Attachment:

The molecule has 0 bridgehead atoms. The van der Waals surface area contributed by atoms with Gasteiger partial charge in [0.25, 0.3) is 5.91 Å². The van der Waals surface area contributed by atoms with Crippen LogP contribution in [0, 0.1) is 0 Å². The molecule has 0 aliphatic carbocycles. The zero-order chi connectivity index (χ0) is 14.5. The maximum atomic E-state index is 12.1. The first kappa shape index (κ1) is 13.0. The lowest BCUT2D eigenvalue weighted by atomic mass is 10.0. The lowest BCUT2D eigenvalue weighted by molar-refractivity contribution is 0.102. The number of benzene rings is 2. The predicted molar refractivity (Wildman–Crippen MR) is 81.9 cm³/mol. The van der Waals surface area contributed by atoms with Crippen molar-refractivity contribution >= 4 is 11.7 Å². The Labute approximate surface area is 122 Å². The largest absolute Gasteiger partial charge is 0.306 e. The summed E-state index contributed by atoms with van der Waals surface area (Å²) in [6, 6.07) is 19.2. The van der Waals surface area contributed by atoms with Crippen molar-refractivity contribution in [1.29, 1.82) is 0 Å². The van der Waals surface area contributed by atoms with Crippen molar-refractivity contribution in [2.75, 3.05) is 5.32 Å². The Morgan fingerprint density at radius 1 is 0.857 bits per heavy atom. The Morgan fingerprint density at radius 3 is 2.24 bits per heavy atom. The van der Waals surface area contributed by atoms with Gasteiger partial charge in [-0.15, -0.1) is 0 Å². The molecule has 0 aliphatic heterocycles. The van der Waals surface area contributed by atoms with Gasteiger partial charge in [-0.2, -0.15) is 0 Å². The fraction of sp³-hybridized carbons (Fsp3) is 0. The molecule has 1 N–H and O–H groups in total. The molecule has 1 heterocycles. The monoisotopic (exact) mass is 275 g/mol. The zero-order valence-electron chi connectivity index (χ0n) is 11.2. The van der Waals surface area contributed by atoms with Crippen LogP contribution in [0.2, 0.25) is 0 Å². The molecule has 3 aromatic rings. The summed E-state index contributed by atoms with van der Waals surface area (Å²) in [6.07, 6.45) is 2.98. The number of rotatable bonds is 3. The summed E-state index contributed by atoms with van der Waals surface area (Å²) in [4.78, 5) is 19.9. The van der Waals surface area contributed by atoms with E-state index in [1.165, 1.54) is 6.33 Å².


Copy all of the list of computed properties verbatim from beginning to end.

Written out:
The molecule has 0 bridgehead atoms. The van der Waals surface area contributed by atoms with Gasteiger partial charge in [0.25, 0.3) is 5.91 Å². The van der Waals surface area contributed by atoms with Crippen LogP contribution in [0, 0.1) is 0 Å². The molecule has 0 aliphatic carbocycles. The zero-order chi connectivity index (χ0) is 14.5. The maximum atomic E-state index is 12.1. The first kappa shape index (κ1) is 13.0. The lowest BCUT2D eigenvalue weighted by atomic mass is 10.0. The lowest BCUT2D eigenvalue weighted by molar-refractivity contribution is 0.102. The number of benzene rings is 2. The predicted molar refractivity (Wildman–Crippen MR) is 81.9 cm³/mol. The van der Waals surface area contributed by atoms with Crippen molar-refractivity contribution >= 4 is 11.7 Å². The Labute approximate surface area is 122 Å². The largest absolute Gasteiger partial charge is 0.306 e. The summed E-state index contributed by atoms with van der Waals surface area (Å²) in [6, 6.07) is 19.2. The van der Waals surface area contributed by atoms with Crippen molar-refractivity contribution in [1.29, 1.82) is 0 Å². The van der Waals surface area contributed by atoms with Crippen molar-refractivity contribution in [2.75, 3.05) is 5.32 Å². The Morgan fingerprint density at radius 1 is 0.857 bits per heavy atom. The Morgan fingerprint density at radius 3 is 2.24 bits per heavy atom. The van der Waals surface area contributed by atoms with Gasteiger partial charge in [-0.15, -0.1) is 0 Å². The molecule has 0 aliphatic heterocycles. The van der Waals surface area contributed by atoms with Gasteiger partial charge in [-0.2, -0.15) is 0 Å². The fraction of sp³-hybridized carbons (Fsp3) is 0. The molecule has 1 N–H and O–H groups in total. The molecule has 1 heterocycles. The monoisotopic (exact) mass is 275 g/mol. The zero-order valence-electron chi connectivity index (χ0n) is 11.2. The van der Waals surface area contributed by atoms with Crippen LogP contribution in [0.2, 0.25) is 0 Å². The molecule has 3 aromatic rings. The summed E-state index contributed by atoms with van der Waals surface area (Å²) in [6.07, 6.45) is 2.98. The number of rotatable bonds is 3. The summed E-state index contributed by atoms with van der Waals surface area (Å²) in [4.78, 5) is 19.9. The van der Waals surface area contributed by atoms with E-state index in [1.165, 1.54) is 6.33 Å².